- Category: The Nation
- Published on Monday, December 26 2011 01:23
- Written by Rod Hughes
- Hits: 900
Analysis: President Laura Chinchilla and her economic team depicted a rather grim new year for the 2012 national economy -- but before one finds a high place to jump off of, one must take into account politics.
The President is rather disappointed about delays in passing tax reform despite her having given away the farm to leftist sentiments of Citizen Action Party (PAC) leader Otton Solis in order to obtain a majority in the generally hostile Legislative Assembly.
Still, one has to give the Chief Executive credit for not painting a rosy picture far from the reality. She warned that citizens would begin to feel a pinch and, if the European situation gets worse, could feel it even more.
The President blamed much of probable problems on insufficient tax revenue that has caused the government to spend more than it takes in. Moreover, even tightening collections has not had the desired effect -- the country still has the highest domestic debt in Latin America. (See previous article.)
She may be bracing her constituents for a cutting back on social programs, exactly what the Legislative Assembly's majority opposition coalition tried to do this year. The opposition, a fragile construct of left and right, failed to hold the line on the 2012 budget.
The President's men are economic specialist First Vice President (there are two veeps) Luis Liberman, Finance Minister and his deputy, Fernando Herrero and Randall Garcia, Central Bank President Rodrigo Bolanos and Communications Minister Roberto Gallardo -- the last probably chosen to tread the fine line in Chinchilla's message between doom and gloom and fantasy.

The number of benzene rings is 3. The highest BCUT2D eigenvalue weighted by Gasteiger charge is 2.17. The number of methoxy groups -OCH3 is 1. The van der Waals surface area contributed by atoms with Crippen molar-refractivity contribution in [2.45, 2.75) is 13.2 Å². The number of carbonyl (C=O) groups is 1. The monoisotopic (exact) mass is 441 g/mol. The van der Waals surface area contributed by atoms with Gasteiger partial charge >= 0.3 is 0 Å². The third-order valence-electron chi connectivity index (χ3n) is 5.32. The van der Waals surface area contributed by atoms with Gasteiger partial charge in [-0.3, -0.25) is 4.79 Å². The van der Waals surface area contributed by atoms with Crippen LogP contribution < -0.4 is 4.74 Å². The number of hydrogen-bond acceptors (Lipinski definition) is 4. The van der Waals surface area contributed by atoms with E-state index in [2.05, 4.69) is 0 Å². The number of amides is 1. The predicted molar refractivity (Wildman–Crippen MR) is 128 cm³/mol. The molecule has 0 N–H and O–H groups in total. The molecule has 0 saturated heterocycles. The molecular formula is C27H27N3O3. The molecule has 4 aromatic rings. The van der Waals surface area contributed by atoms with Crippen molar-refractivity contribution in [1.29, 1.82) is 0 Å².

This group warned that interest rates would go up this week and probably continue to rise next year. Interest rates have been quite low for this country in 2011 but Finance cannot hold the line much longer.
Rising interest rates will have a dampening effect on the economy. Liberman estimated that the government would "swap" 30% of it. Every point the rate rises will cost debtors 50 billion colones, he added.
Higher interest rates will, in turn, affect export production costs, meaning wither exporters retain their prices and swallow a lower return or raise prices on their products. But Bolanos said the Central Bank would do its best to keep inflation low.
So worried are authorities, reported the country's leading newspaper La Nacion, that the team has been consulting foreign financial experts, especially to find out what would probably happen in Europe and what the country should do.
The responses have not been encouraging, reported the paper. The International Monetary Fund told Liberman that discussions are still proceeding in Europe and that it was impossible to tell the outcome.
The country is a real player in the export markets and what happens in Europe will certainly have an impact on the national economy. Thanks in great part to Europe, Costa Rica has become the world's leader in pineapple sales, for example. Some European customers may put off upgrading computers as well, impacting the export leader, Intel.